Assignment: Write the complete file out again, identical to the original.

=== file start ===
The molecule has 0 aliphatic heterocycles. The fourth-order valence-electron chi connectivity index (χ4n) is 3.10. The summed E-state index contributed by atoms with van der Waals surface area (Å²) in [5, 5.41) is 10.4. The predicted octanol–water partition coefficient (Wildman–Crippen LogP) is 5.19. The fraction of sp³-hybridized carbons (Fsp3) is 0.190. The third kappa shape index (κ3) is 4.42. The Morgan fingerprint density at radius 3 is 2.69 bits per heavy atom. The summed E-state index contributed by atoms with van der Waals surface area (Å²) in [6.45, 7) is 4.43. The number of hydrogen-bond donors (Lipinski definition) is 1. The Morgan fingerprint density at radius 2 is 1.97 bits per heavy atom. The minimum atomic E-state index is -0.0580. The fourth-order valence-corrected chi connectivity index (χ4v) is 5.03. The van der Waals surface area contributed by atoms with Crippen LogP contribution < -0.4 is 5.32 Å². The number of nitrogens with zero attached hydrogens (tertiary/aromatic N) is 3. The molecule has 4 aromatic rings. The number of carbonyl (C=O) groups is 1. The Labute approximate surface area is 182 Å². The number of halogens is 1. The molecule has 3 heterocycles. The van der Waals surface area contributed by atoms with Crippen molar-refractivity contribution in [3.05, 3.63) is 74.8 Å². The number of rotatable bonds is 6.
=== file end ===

The molecule has 0 aliphatic heterocycles. The fourth-order valence-electron chi connectivity index (χ4n) is 3.10. The summed E-state index contributed by atoms with van der Waals surface area (Å²) in [5, 5.41) is 10.4. The predicted octanol–water partition coefficient (Wildman–Crippen LogP) is 5.19. The fraction of sp³-hybridized carbons (Fsp3) is 0.190. The third kappa shape index (κ3) is 4.42. The Morgan fingerprint density at radius 3 is 2.69 bits per heavy atom. The summed E-state index contributed by atoms with van der Waals surface area (Å²) in [6.45, 7) is 4.43. The number of hydrogen-bond donors (Lipinski definition) is 1. The Morgan fingerprint density at radius 2 is 1.97 bits per heavy atom. The minimum atomic E-state index is -0.0580. The fourth-order valence-corrected chi connectivity index (χ4v) is 5.03. The van der Waals surface area contributed by atoms with Crippen LogP contribution < -0.4 is 5.32 Å². The number of nitrogens with zero attached hydrogens (tertiary/aromatic N) is 3. The molecule has 4 aromatic rings. The number of carbonyl (C=O) groups is 1. The Labute approximate surface area is 182 Å². The number of halogens is 1. The molecule has 3 heterocycles. The van der Waals surface area contributed by atoms with Crippen molar-refractivity contribution in [3.05, 3.63) is 74.8 Å². The number of rotatable bonds is 6.